Chuck Akre is an iconic investor, the sort of guy whose very existence vexes the efficient market advocates. Some years ago, Mr. Akre managed FBR Focus. After a dispute with the parent company (they, incorrectly, didn’t think he was worth what they were paying him), Mr. Akre left to found his own adviser and launch his own fund.
Akre Focus (AKREX) launched on August 31, 2009. Against all conventional wisdom, it’s grown to nearly $14 billion and continues to generate exceptional absolute and risk-adjusted returns for its shareholders. It’s done that by capturing almost all of the upside of the S&P 500 (96%) but only two-thirds of its downside (67%). Morningstar notes that it pairs low risk with above-average returns. MFO recognizes it as a Great Owl fund, one which has posted top 20% risk-adjusted returns over the past 3-, 5- and 10-year periods.
|Annual return||Maximum drawdown||Downside deviation||Sharpe ratio|
Over the past decade, that’s the highest Sharpe ratio of any fund in its 150 fund Lipper multi-cap growth peer group. No one has offered a better balance of risk and returns.
Investors and potential investors might have been a bit anxious at the news that Mr. Akre intends to step away from the day-to-day management of his fund on December 31, 2020.
They need not be.
At base, the announcement merely formalizes the status quo. Mr. Akre has been preparing an orderly transition for several years. We walked through the team’s evolution in a February 2020 report on a manager change at the fund. That announcement formalized the position of John Neff and Chris Cerrone as managers of the fund. Messrs. Neff and Cerrone have been handling the day-to-day operations of the fund for quite a while. Mr. Akre is a daily presence, “our North Star,” at the office: reading, talking, thinking, and, often enough, sleeping there. (In a remodel a couple of years ago, Mr. Akre had a bedroom built for himself so that he wouldn’t have to manage the hour-long commute after a late night at work.) In a long conversation with the managers, it was quite clear that they expect no change in the environment or relationships they’ve had in place for years.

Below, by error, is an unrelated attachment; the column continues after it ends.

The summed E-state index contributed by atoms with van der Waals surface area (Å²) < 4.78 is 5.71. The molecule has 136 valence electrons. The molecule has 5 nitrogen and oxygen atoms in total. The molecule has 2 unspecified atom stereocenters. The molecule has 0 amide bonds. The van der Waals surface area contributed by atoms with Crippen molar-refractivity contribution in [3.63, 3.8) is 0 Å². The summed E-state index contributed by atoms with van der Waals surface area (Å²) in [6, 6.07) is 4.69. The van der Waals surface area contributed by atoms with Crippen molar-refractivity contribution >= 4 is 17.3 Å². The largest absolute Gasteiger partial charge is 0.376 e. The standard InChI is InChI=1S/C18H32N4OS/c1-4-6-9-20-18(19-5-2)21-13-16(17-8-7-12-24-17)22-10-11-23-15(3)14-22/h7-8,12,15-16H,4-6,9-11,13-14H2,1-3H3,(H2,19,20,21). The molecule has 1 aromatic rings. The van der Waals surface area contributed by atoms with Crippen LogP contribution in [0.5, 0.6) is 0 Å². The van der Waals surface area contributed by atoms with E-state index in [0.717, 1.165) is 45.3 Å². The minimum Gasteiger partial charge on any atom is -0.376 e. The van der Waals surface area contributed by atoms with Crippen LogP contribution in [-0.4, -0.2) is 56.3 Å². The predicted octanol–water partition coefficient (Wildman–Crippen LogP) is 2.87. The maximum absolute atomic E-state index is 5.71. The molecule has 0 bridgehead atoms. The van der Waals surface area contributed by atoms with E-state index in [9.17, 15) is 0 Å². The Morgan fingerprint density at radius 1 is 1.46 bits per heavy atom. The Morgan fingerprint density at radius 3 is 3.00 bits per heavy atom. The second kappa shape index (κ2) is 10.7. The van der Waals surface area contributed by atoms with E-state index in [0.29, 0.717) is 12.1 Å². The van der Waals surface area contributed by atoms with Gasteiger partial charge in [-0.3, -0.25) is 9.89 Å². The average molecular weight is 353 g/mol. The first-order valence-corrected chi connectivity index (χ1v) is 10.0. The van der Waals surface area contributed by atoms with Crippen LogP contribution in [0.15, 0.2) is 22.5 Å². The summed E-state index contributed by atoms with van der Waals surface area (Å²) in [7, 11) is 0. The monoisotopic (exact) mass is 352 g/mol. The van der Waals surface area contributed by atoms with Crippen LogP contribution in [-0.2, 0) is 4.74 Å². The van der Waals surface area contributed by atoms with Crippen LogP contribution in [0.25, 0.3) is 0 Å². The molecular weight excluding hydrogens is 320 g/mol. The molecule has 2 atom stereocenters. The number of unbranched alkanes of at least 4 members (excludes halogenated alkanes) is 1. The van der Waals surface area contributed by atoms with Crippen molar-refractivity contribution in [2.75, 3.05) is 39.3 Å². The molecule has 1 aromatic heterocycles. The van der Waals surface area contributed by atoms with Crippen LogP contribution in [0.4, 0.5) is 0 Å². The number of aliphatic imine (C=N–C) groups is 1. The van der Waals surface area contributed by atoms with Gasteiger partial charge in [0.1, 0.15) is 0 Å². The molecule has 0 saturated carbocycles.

They do, however, remain in a state of heightened vigilance about the market. Mr. Cerrone notes that
We had about a 20% cash stake back in February, quickly deployed $2 billion in market fall but were whipsawed again as the market made a record rebound. This is behavior that’s characteristic of a greed-dominated market environment – stocks that split trade up by double digits, IPO market is robust, and things are valued highly even on “the new metrics.”
We’re quite a way from where we’d be comfortable. Depending on where you look, things are 20-40% higher than where we’d be comfortable putting capital to work. And it’s not just stocks. The art market is heating up and the luxury yacht market is at 40-50 year highs.
Both managers kept returning to Mr. Akre’s core discipline, enshrined in the notion of the three-legged stool. They’re committed to finding (1) extraordinary business with (2) talented management and (3) a history of great capital allocation decisions. Even in the best of times, they note, “these businesses are rare.” Their success in finding rare businesses is reflected in their extraordinarily high active share, 92.9%. And their faith in them is similarly reflected in their extraordinarily low turnover rate, 4%.
Change is inevitable. It’s healthy for a firm when it’s well-managed; that is when the people chosen to lead have the habits of heart and mind that created the firm’s success in the first place. Some firms – Mairs & Power and T. Rowe Price come immediately to mind – have proven that these transitions can be seamless, painless, and productive. From the evidence available to us, that’s true at Akre Focus as well.